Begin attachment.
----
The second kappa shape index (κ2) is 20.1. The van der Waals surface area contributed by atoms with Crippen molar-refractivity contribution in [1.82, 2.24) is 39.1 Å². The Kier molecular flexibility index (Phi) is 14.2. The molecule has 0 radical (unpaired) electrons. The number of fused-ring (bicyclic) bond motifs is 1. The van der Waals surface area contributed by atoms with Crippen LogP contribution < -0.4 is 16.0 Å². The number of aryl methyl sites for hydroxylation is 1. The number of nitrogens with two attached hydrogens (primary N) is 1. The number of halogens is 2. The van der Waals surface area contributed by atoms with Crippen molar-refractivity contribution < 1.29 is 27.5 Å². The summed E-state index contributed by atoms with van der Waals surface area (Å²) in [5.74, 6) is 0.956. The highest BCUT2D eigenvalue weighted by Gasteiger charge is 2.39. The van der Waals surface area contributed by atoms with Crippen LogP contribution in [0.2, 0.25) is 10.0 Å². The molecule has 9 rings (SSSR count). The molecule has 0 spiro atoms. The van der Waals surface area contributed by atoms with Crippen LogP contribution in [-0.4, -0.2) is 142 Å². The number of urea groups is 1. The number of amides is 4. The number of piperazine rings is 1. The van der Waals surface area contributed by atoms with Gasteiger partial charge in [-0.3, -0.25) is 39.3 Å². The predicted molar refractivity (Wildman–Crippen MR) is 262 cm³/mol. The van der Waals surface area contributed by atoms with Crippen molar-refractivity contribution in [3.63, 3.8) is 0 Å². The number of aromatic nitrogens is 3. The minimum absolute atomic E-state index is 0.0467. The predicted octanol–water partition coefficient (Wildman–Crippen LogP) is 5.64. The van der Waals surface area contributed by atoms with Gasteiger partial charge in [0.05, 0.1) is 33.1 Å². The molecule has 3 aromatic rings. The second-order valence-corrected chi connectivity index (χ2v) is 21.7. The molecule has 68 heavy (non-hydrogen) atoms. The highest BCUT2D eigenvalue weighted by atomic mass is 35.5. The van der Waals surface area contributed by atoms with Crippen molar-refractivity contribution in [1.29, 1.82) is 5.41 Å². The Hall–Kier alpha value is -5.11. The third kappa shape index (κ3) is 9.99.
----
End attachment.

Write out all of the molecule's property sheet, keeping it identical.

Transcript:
The second kappa shape index (κ2) is 20.1. The van der Waals surface area contributed by atoms with Crippen molar-refractivity contribution in [1.82, 2.24) is 39.1 Å². The Kier molecular flexibility index (Phi) is 14.2. The molecule has 0 radical (unpaired) electrons. The number of fused-ring (bicyclic) bond motifs is 1. The van der Waals surface area contributed by atoms with Crippen LogP contribution < -0.4 is 16.0 Å². The number of aryl methyl sites for hydroxylation is 1. The number of nitrogens with two attached hydrogens (primary N) is 1. The number of halogens is 2. The van der Waals surface area contributed by atoms with Crippen molar-refractivity contribution < 1.29 is 27.5 Å². The summed E-state index contributed by atoms with van der Waals surface area (Å²) in [5.74, 6) is 0.956. The highest BCUT2D eigenvalue weighted by Gasteiger charge is 2.39. The van der Waals surface area contributed by atoms with Crippen LogP contribution in [0.2, 0.25) is 10.0 Å². The molecule has 9 rings (SSSR count). The molecule has 0 spiro atoms. The van der Waals surface area contributed by atoms with Crippen LogP contribution in [-0.4, -0.2) is 142 Å². The number of urea groups is 1. The number of amides is 4. The number of piperazine rings is 1. The van der Waals surface area contributed by atoms with Gasteiger partial charge in [-0.3, -0.25) is 39.3 Å². The predicted molar refractivity (Wildman–Crippen MR) is 262 cm³/mol. The van der Waals surface area contributed by atoms with Crippen molar-refractivity contribution in [3.63, 3.8) is 0 Å². The number of aromatic nitrogens is 3. The minimum absolute atomic E-state index is 0.0467. The predicted octanol–water partition coefficient (Wildman–Crippen LogP) is 5.64. The van der Waals surface area contributed by atoms with Gasteiger partial charge in [0.05, 0.1) is 33.1 Å². The molecule has 3 aromatic rings. The second-order valence-corrected chi connectivity index (χ2v) is 21.7. The molecule has 68 heavy (non-hydrogen) atoms. The highest BCUT2D eigenvalue weighted by atomic mass is 35.5. The van der Waals surface area contributed by atoms with Crippen molar-refractivity contribution in [1.29, 1.82) is 5.41 Å². The Hall–Kier alpha value is -5.11. The third kappa shape index (κ3) is 9.99.